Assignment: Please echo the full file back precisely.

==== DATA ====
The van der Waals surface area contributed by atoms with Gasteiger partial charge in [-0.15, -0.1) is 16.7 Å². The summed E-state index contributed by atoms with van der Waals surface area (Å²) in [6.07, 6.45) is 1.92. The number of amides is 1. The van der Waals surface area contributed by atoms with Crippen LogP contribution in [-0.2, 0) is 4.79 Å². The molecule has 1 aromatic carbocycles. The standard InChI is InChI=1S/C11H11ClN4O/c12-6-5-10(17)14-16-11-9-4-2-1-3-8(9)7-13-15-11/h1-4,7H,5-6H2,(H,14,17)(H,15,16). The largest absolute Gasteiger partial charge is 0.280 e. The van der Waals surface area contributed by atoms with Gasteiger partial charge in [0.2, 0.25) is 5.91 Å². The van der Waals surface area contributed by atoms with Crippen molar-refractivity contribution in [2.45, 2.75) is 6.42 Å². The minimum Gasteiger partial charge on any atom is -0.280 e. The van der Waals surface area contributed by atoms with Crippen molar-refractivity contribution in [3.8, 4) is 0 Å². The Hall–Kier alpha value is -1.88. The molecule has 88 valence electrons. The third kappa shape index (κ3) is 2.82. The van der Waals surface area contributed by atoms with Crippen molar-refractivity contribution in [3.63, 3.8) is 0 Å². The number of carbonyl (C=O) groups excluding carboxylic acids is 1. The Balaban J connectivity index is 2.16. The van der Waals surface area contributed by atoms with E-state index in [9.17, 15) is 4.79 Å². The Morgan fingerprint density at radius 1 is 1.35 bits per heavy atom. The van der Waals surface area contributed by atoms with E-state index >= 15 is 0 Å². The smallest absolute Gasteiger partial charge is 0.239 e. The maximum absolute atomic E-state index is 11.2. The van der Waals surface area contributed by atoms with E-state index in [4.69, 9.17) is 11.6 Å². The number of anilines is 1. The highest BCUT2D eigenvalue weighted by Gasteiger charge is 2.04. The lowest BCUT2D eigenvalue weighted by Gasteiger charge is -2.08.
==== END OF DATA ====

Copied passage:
The van der Waals surface area contributed by atoms with Gasteiger partial charge in [-0.15, -0.1) is 16.7 Å². The summed E-state index contributed by atoms with van der Waals surface area (Å²) in [6.07, 6.45) is 1.92. The number of amides is 1. The van der Waals surface area contributed by atoms with Crippen LogP contribution in [-0.2, 0) is 4.79 Å². The molecule has 1 aromatic carbocycles. The standard InChI is InChI=1S/C11H11ClN4O/c12-6-5-10(17)14-16-11-9-4-2-1-3-8(9)7-13-15-11/h1-4,7H,5-6H2,(H,14,17)(H,15,16). The largest absolute Gasteiger partial charge is 0.280 e. The van der Waals surface area contributed by atoms with Gasteiger partial charge in [0.2, 0.25) is 5.91 Å². The van der Waals surface area contributed by atoms with Crippen molar-refractivity contribution in [2.45, 2.75) is 6.42 Å². The minimum Gasteiger partial charge on any atom is -0.280 e. The van der Waals surface area contributed by atoms with Crippen molar-refractivity contribution in [3.8, 4) is 0 Å². The Hall–Kier alpha value is -1.88. The molecule has 88 valence electrons. The third kappa shape index (κ3) is 2.82. The van der Waals surface area contributed by atoms with Crippen molar-refractivity contribution in [3.63, 3.8) is 0 Å². The number of carbonyl (C=O) groups excluding carboxylic acids is 1. The Balaban J connectivity index is 2.16. The van der Waals surface area contributed by atoms with E-state index in [9.17, 15) is 4.79 Å². The Morgan fingerprint density at radius 1 is 1.35 bits per heavy atom. The van der Waals surface area contributed by atoms with E-state index >= 15 is 0 Å². The smallest absolute Gasteiger partial charge is 0.239 e. The maximum absolute atomic E-state index is 11.2. The van der Waals surface area contributed by atoms with E-state index in [4.69, 9.17) is 11.6 Å². The number of anilines is 1. The highest BCUT2D eigenvalue weighted by Gasteiger charge is 2.04. The lowest BCUT2D eigenvalue weighted by Gasteiger charge is -2.08.